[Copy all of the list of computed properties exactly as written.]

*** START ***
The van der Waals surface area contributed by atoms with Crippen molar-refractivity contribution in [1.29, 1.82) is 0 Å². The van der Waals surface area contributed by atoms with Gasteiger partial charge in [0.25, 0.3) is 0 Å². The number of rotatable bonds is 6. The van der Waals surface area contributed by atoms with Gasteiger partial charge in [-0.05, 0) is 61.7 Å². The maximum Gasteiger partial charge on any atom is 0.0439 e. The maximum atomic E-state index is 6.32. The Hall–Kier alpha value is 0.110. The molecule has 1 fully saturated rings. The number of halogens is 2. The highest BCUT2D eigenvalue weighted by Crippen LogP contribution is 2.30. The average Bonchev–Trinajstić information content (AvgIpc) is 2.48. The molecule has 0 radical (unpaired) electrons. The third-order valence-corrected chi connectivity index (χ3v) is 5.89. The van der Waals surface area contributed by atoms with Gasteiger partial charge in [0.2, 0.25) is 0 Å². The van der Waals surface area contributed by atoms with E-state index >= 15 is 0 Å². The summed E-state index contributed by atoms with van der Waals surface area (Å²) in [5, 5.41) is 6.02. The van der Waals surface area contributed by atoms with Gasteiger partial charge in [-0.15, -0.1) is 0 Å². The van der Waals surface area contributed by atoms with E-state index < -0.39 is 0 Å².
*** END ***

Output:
The van der Waals surface area contributed by atoms with Crippen molar-refractivity contribution in [1.29, 1.82) is 0 Å². The van der Waals surface area contributed by atoms with Gasteiger partial charge in [0.25, 0.3) is 0 Å². The number of rotatable bonds is 6. The van der Waals surface area contributed by atoms with Gasteiger partial charge in [-0.05, 0) is 61.7 Å². The maximum Gasteiger partial charge on any atom is 0.0439 e. The maximum atomic E-state index is 6.32. The Hall–Kier alpha value is 0.110. The molecule has 1 fully saturated rings. The number of halogens is 2. The highest BCUT2D eigenvalue weighted by Crippen LogP contribution is 2.30. The average Bonchev–Trinajstić information content (AvgIpc) is 2.48. The molecule has 0 radical (unpaired) electrons. The third-order valence-corrected chi connectivity index (χ3v) is 5.89. The van der Waals surface area contributed by atoms with Gasteiger partial charge in [0.2, 0.25) is 0 Å². The van der Waals surface area contributed by atoms with E-state index >= 15 is 0 Å². The summed E-state index contributed by atoms with van der Waals surface area (Å²) in [5, 5.41) is 6.02. The van der Waals surface area contributed by atoms with Gasteiger partial charge in [-0.15, -0.1) is 0 Å². The van der Waals surface area contributed by atoms with E-state index < -0.39 is 0 Å².